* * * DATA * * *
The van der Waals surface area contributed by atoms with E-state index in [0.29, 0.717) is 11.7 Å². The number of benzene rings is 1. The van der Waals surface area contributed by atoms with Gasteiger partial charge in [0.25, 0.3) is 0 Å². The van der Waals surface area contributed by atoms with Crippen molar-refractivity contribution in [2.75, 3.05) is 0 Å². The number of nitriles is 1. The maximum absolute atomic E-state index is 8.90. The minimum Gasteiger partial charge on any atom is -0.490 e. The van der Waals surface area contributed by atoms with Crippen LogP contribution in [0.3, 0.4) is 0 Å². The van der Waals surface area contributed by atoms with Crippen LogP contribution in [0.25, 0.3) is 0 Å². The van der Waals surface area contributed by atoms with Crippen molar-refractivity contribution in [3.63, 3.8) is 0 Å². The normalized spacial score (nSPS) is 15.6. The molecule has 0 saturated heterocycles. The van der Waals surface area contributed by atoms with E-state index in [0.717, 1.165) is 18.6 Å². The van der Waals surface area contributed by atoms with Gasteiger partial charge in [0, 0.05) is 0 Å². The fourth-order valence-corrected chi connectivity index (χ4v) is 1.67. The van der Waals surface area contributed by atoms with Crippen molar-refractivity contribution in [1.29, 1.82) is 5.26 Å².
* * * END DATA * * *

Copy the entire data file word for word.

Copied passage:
The van der Waals surface area contributed by atoms with E-state index in [0.29, 0.717) is 11.7 Å². The number of benzene rings is 1. The van der Waals surface area contributed by atoms with Gasteiger partial charge in [0.25, 0.3) is 0 Å². The van der Waals surface area contributed by atoms with Crippen molar-refractivity contribution in [2.75, 3.05) is 0 Å². The number of nitriles is 1. The maximum absolute atomic E-state index is 8.90. The minimum Gasteiger partial charge on any atom is -0.490 e. The van der Waals surface area contributed by atoms with Crippen LogP contribution in [0.3, 0.4) is 0 Å². The van der Waals surface area contributed by atoms with Crippen LogP contribution in [0.25, 0.3) is 0 Å². The van der Waals surface area contributed by atoms with Crippen molar-refractivity contribution in [3.63, 3.8) is 0 Å². The normalized spacial score (nSPS) is 15.6. The molecule has 0 saturated heterocycles. The van der Waals surface area contributed by atoms with E-state index in [0.717, 1.165) is 18.6 Å². The van der Waals surface area contributed by atoms with Gasteiger partial charge in [0, 0.05) is 0 Å². The fourth-order valence-corrected chi connectivity index (χ4v) is 1.67. The van der Waals surface area contributed by atoms with Crippen molar-refractivity contribution in [1.29, 1.82) is 5.26 Å².